Santa came a little early this year.
After years of clunking along with an older model Blackberry phone, I took the plunge recently and got myself a new iPhone, complete with all the bells and whistles.
Actually, I didn’t have much choice in the matter. My trusty Blackberry’s screen just went blank one night, and two days later, I couldn’t get it to make calls.
I checked into getting it fixed, but the guy at the phone repair shop said it would cost $85, with no guarantees it would be a long-term fix.
So a few days later, off I went to buy a phone.
The last time I did this, the whole process took about 25 minutes.
This time around, it was more like an hour — and it wasn’t because of bad service. Actually, it was quite the contrary.
The sales guy worked with me to find the right model, with sufficient memory and the features I was looking for. After I decided what color phone I wanted (of course, this is very important in the grand scheme of things), we got down to business.
First, I had to register with Apple and set up my passwords. I also had to have my emails synched to my phone from my Gmail account.
On top of that, I had to let the phone scan my thumbprint so it would only recognize my touch to unlock it.
As if that wasn’t cool enough, I had to read five phrases to Siri — the electronic computer app with the female voice — so she would only respond to my voice commands.
I have to say, Siri is a cool “gal,” albeit with an odd sense of humor. If you want a good laugh, ask Siri to divide zero by zero and wait for her smart-aleck answer. Or ask her what she’s doing for Christmas (“I was going to take selfies and put them on Christmas cards, but I don’t photograph well.”).
But she also knows her way to my heart. When I asked her how many people attended last week’s Chicago Bears game (in a snowstorm), she not only told me the attendance but put a box score from the game on the screen. And it’s great to be able to call my wife just by asking Siri to do it for me.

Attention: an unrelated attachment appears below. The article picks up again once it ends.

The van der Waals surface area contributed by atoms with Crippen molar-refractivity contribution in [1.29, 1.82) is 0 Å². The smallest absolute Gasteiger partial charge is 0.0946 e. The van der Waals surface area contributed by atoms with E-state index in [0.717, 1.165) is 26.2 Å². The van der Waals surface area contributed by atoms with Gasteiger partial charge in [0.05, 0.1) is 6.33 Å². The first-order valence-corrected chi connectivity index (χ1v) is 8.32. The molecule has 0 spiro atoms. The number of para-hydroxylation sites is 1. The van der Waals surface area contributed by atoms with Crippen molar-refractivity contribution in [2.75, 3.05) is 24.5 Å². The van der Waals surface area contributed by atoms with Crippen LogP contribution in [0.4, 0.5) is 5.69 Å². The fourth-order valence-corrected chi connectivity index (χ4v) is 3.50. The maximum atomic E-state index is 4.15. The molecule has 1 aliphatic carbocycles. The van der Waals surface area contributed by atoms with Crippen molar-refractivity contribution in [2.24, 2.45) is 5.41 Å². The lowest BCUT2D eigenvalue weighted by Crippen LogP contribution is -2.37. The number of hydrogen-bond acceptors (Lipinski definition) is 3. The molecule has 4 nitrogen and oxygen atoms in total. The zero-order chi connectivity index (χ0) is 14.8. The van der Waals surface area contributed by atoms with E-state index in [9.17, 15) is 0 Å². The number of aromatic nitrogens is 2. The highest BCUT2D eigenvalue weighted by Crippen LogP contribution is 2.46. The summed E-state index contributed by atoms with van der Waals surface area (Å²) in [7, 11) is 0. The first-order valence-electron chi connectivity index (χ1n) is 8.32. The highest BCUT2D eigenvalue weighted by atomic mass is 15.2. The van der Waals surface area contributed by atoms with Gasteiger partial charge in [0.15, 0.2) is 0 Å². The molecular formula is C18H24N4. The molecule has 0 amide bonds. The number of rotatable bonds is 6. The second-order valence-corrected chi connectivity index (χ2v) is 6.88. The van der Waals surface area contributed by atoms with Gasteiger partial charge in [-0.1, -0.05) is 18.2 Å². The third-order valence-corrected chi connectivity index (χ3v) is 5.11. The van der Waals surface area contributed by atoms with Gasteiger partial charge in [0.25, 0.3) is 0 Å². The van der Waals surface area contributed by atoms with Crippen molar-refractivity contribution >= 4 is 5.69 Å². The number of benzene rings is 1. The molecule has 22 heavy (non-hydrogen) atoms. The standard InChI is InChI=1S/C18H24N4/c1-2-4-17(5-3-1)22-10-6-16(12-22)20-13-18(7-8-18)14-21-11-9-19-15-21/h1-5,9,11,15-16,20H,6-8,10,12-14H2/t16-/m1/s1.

Having said that, I have to admit that I haven’t yet used half the features on my phone. Other than talking, texting, emailing, checking the weather and looking at Facebook, I haven’t done much.
I haven’t streamed sporting events, played music videos, downloaded movies, played online games or even emailed photos to friends. In fact, I don’t know anything about some of the apps on the screen.
And you know what? I really don’t have the time to find out. I’m too busy during the day to do anything but the basics, and the last thing I want to do when I get home at night is spend hours with my face glued to the screen.
Still, I am amazed at how far technology has come in the last 20 years.
My first cellphone was a big, unwieldy, tube-shaped device that had an antenna and didn’t do anything but make phone calls.
My second cellphone was a flip phone (remember those?) that could take pictures and send text messages — very slowly, since the letters were grouped on the same keys as the phone digits.
Then came my little Blackberry, which could text, email, take photos and video and access the internet. It also had all sorts of other features that brought me into the 21st century.
But that phone was junior college compared to the brains and features of my new phone — and I find that just a little bit intimidating.
In fact, I get the sneaking suspicion that Siri thinks she’s smarter than I am.
And you know, I’m not so sure she’s wrong about that.
Dave Miller is deputy managing editor for the opinion of the Killeen Daily Herald and editor of the Harker Heights Herald. Contact him at email@example.com or 254-501-7543